A Texas delegate in Tampa, Florida, on Aug. 30, 2012 on the final day of the Republican National Convention.
Photo by Robyn Beck/AFP/Getty

Could Texas be the next Scotland? No.

Updated

Nearly 24% of Americans would “tend to support” or “strongly support” their states’ independence from the United States, according to a new Reuters poll. 

That isn’t necessarily a change from past polling, but it is timely: Various news outlets have used the story of Scotland’s near-secession from the United Kingdom to discuss the prospects for state-level secession in the United States. After all, the best way to sell a foreign policy story is to turn it into a domestic affairs story.

While the poll is getting additional attention thanks to the Scottish referendum, its results are not markedly different from what’s come before. Last year, Rasmussen found that 17% of American adults would vote for secession, and 22% believe that states have the right to secede on principle. A 2012 HuffPost/YouGov poll found that 22% of Americans were in favor of seceding, while a 2008 Middlebury Institute/Zogby poll put the number at 18%.

PHOTO ESSAY: A huge moment in Scottish history

The latest Reuters poll found that those who favored secession were most often motivated by anger and dissatisfaction with the federal government. One respondent, North Carolina resident Brittany Royal, informed pollsters that the Affordable Care Act tempted her to favor seceding.

“That has really hurt a lot of people here, myself included. My insurance went from $40 a week for a family of four up to over $600 a month for a family of four,” she said.

Royal is a Republican, and the breakdown of Reuters polling indicates that Republicans overall are substantially more likely to be in favor of splitting from the rest of the country. Whereas 29% of self-identified Republicans said they either strongly support or tend to support secession, just 20% of Democrats said the same. These results suggest that Reuters’ results, as eye-catching as they are, may have more to do with the vicissitudes of partisan politics than any urgent desire to live in a different country.

In the run-up to the 2012 presidential election, Texan Gov. Rick Perry suggested that voters in his state might want to secede “if Washington continues to thumb their nose at the American people.” However, he did not endorse the idea himself, and ultimately opposed secession when one Texas resident filed a petition calling for the state’s independence. He went on to seek the Republican nomination for president of the United States, and he is rumored to be running again in 2016.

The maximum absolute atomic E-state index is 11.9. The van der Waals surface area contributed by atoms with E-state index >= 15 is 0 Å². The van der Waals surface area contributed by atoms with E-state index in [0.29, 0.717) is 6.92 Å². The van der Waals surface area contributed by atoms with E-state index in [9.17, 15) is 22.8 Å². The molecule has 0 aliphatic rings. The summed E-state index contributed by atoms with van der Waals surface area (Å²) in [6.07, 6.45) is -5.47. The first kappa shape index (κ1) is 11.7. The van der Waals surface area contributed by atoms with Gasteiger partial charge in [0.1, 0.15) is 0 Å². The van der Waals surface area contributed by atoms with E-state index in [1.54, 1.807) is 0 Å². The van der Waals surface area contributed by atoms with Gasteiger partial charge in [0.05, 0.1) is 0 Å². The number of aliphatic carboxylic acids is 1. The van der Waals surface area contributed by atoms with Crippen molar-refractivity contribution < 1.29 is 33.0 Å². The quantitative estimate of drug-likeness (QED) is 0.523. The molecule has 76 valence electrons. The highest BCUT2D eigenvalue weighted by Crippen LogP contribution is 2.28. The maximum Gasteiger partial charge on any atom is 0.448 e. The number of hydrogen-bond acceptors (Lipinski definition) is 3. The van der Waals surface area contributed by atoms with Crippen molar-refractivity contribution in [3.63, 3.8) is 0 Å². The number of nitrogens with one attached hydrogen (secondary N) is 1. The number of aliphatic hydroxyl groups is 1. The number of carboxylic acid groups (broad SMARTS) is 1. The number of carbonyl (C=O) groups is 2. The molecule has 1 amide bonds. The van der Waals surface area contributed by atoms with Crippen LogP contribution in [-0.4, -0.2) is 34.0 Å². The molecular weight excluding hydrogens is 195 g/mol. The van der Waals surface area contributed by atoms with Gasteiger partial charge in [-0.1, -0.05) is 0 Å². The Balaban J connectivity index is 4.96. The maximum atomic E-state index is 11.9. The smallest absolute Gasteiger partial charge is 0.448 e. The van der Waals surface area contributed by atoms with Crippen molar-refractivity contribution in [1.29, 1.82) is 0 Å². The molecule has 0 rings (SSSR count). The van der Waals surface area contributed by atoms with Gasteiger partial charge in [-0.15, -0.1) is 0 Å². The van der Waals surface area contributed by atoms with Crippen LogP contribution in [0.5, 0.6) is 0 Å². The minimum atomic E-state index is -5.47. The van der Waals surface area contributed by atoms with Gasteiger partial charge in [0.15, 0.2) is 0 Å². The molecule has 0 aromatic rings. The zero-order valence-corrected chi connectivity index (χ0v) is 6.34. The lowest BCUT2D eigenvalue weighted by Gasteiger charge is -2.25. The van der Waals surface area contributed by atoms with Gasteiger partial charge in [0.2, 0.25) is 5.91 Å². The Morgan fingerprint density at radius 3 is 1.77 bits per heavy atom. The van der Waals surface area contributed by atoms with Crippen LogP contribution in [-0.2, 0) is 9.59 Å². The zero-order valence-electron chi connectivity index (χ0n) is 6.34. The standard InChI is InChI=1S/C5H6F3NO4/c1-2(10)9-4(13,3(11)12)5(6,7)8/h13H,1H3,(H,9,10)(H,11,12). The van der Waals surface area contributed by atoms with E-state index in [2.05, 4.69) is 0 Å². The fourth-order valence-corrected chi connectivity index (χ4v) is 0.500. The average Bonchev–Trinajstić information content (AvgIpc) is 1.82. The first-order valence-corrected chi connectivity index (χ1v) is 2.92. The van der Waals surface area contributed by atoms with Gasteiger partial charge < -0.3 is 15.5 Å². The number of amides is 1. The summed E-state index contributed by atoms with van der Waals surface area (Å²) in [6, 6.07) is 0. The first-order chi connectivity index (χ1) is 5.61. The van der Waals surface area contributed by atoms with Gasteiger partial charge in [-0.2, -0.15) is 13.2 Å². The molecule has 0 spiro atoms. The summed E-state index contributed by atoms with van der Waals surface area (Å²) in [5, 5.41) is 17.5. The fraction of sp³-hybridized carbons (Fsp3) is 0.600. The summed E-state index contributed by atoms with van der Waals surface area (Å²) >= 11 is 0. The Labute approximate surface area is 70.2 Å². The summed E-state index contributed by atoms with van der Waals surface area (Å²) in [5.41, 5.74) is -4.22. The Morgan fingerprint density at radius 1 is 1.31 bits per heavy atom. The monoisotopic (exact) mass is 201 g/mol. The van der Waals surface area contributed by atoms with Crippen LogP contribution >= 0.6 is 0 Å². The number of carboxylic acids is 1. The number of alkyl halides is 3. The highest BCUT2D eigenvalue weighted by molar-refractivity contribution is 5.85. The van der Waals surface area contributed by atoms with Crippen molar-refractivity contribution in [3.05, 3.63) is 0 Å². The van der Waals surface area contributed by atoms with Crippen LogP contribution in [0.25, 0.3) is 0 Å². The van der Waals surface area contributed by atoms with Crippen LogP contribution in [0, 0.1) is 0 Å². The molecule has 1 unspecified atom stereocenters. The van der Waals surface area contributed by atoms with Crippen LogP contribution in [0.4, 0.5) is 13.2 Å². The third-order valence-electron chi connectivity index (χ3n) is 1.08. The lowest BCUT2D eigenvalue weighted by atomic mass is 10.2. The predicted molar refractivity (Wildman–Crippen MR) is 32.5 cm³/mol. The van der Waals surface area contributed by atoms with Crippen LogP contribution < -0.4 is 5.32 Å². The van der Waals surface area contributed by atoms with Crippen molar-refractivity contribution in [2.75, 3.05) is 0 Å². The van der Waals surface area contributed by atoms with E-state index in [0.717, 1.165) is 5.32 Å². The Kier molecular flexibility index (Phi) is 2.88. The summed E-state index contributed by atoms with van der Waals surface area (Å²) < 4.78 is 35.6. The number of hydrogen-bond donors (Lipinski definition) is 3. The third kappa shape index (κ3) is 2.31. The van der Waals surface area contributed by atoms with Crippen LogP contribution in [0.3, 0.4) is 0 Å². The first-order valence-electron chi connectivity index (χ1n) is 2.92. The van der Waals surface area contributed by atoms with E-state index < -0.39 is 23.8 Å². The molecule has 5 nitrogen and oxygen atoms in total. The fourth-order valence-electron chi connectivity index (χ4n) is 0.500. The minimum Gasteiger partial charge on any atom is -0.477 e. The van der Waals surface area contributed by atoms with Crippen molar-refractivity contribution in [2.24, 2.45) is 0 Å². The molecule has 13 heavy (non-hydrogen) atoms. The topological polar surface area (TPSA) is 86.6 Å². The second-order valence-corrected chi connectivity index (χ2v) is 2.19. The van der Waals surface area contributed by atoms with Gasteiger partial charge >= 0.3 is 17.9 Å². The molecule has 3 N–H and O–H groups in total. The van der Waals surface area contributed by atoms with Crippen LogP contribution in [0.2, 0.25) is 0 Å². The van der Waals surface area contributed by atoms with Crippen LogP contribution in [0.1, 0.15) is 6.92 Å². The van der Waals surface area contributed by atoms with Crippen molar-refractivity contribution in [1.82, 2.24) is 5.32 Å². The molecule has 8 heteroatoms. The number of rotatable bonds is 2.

Something close to 24% of U.S. poll respondents will often provide strong responses to hot-button questions. For example, a 2009 PPP poll found that 24% of Americans did not believe that President Obama is an American citizen. However, the same poll found that 6% of respondents did not believe that Hawaii — the president’s actual place of birth — was a U.S. state, and 4% were not sure whether it was. Five years later, a Rasmussen poll taken this July again found that 23% of U.S. adults do not think the president is a citizen, including 41% of Republicans. The same poll found that 24% of Americans believe the U.S. government knew that the 9/11 attacks were going to happen and did nothing to stop them.

A 2013 study [PDF] from political scientists at Yale University and UC San Diego suggested that “differences in survey responses arise because surveys offer partisans low-cost opportunities to express their partisan affinities.”

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Polling and Scotland

Could Texas be the next Scotland? No.

Updated